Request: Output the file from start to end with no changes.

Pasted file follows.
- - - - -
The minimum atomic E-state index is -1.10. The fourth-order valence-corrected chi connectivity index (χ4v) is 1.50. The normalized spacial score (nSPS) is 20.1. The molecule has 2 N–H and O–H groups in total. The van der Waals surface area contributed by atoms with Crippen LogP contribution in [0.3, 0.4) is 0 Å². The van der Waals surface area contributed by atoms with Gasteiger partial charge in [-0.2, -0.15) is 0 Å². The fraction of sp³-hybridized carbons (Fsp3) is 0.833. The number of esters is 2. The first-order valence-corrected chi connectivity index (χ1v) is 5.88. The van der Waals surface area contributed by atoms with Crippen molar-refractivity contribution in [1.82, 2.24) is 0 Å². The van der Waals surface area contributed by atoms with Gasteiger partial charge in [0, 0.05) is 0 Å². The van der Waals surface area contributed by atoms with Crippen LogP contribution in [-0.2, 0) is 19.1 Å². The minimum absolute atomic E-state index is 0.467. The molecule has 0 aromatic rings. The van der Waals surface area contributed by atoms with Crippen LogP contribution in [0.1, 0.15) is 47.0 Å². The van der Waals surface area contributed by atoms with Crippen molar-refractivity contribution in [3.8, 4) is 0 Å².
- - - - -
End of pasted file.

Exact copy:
The minimum atomic E-state index is -1.10. The fourth-order valence-corrected chi connectivity index (χ4v) is 1.50. The normalized spacial score (nSPS) is 20.1. The molecule has 2 N–H and O–H groups in total. The van der Waals surface area contributed by atoms with Crippen LogP contribution in [0.3, 0.4) is 0 Å². The van der Waals surface area contributed by atoms with Gasteiger partial charge in [-0.2, -0.15) is 0 Å². The fraction of sp³-hybridized carbons (Fsp3) is 0.833. The number of esters is 2. The first-order valence-corrected chi connectivity index (χ1v) is 5.88. The van der Waals surface area contributed by atoms with Crippen molar-refractivity contribution in [1.82, 2.24) is 0 Å². The van der Waals surface area contributed by atoms with Gasteiger partial charge in [0, 0.05) is 0 Å². The van der Waals surface area contributed by atoms with Crippen LogP contribution in [-0.2, 0) is 19.1 Å². The minimum absolute atomic E-state index is 0.467. The molecule has 0 aromatic rings. The van der Waals surface area contributed by atoms with Crippen LogP contribution in [0.1, 0.15) is 47.0 Å². The van der Waals surface area contributed by atoms with Crippen molar-refractivity contribution in [3.8, 4) is 0 Å².